UK house prices fell at their fastest annual pace in nearly three years in July, sliding 0.7pc, according to mortgage lender Nationwide.
The decline is much bigger than forecast by economists as the effects of nine months of recession spread further across the economy.
Prices are now 2.6pc lower than a year ago - their biggest annual fall since August 2009, said the Nationwide in its latest house price survey .
Britain's economy entered recession at the end of last year, and shrank a bigger-than-expected 0.7pc in the second quarter of 2012, as bad weather and an extra public holiday added to the effects of public spending cuts and the debt crisis in the euro zone.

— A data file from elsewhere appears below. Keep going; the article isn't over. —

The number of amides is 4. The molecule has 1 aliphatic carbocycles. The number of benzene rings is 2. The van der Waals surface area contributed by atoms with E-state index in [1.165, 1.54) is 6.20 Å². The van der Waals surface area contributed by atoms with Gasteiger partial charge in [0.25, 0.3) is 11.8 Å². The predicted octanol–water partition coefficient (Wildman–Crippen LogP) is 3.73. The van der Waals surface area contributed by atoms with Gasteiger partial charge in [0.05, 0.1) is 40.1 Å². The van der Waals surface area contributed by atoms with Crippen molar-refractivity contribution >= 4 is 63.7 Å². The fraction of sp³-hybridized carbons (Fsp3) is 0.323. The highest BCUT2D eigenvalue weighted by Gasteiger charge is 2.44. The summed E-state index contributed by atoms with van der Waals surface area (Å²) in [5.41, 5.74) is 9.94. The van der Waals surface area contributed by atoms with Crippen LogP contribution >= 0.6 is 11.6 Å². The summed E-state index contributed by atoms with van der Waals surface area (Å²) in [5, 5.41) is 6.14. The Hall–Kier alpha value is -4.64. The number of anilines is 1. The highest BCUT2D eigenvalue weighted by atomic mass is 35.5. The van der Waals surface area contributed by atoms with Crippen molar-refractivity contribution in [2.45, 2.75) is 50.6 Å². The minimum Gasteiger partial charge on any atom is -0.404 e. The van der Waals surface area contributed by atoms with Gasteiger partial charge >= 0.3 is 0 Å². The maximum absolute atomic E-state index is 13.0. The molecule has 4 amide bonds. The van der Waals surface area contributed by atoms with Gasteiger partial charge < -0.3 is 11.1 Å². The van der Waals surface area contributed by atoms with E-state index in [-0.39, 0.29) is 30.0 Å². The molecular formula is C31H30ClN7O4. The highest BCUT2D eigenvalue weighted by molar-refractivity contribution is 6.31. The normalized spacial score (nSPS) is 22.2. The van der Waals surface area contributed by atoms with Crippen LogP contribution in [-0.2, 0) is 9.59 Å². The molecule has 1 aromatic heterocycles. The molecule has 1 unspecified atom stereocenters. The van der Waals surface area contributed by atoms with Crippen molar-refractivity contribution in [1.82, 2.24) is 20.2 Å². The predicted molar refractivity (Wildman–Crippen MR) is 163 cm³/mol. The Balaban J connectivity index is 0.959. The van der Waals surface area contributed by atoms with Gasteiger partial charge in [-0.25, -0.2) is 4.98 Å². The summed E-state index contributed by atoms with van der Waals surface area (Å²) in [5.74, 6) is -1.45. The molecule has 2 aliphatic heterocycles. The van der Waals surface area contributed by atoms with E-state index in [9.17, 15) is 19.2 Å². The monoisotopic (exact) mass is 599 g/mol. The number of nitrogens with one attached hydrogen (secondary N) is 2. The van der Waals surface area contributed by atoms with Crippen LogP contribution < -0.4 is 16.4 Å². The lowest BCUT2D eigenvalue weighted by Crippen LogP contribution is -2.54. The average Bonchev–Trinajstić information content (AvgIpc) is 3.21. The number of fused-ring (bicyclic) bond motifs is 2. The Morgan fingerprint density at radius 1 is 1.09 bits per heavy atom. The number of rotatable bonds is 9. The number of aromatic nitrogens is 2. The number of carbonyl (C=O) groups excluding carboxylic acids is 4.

"The weaker price trend observed in recent quarters is unsurprising, given the disappointing performance of the wider economy," said Nationwide's chief economist, Robert Gardner.
House prices and the rest of the economy were only likely to recover modestly in the coming quarters, as the eurozone crisis would limit gains from more Bank of England stimulus and a government programme aimed at increasing mortgage and business lending, Nationwide said.
Earlier this week, the Bank of England reported that mortgage approvals and lending - leading indicators for house prices - fell to an 18-month low in June.
British house prices are now 13pc below their 2007 peak, compared to a decline of more than 15pc in the US and nearly 25pc in Spain, Nationwide said.
Along with a lack of house building before the financial crisis, this resilience was probably also due to the relatively small rise in British unemployment since the financial crisis, Nationwide said.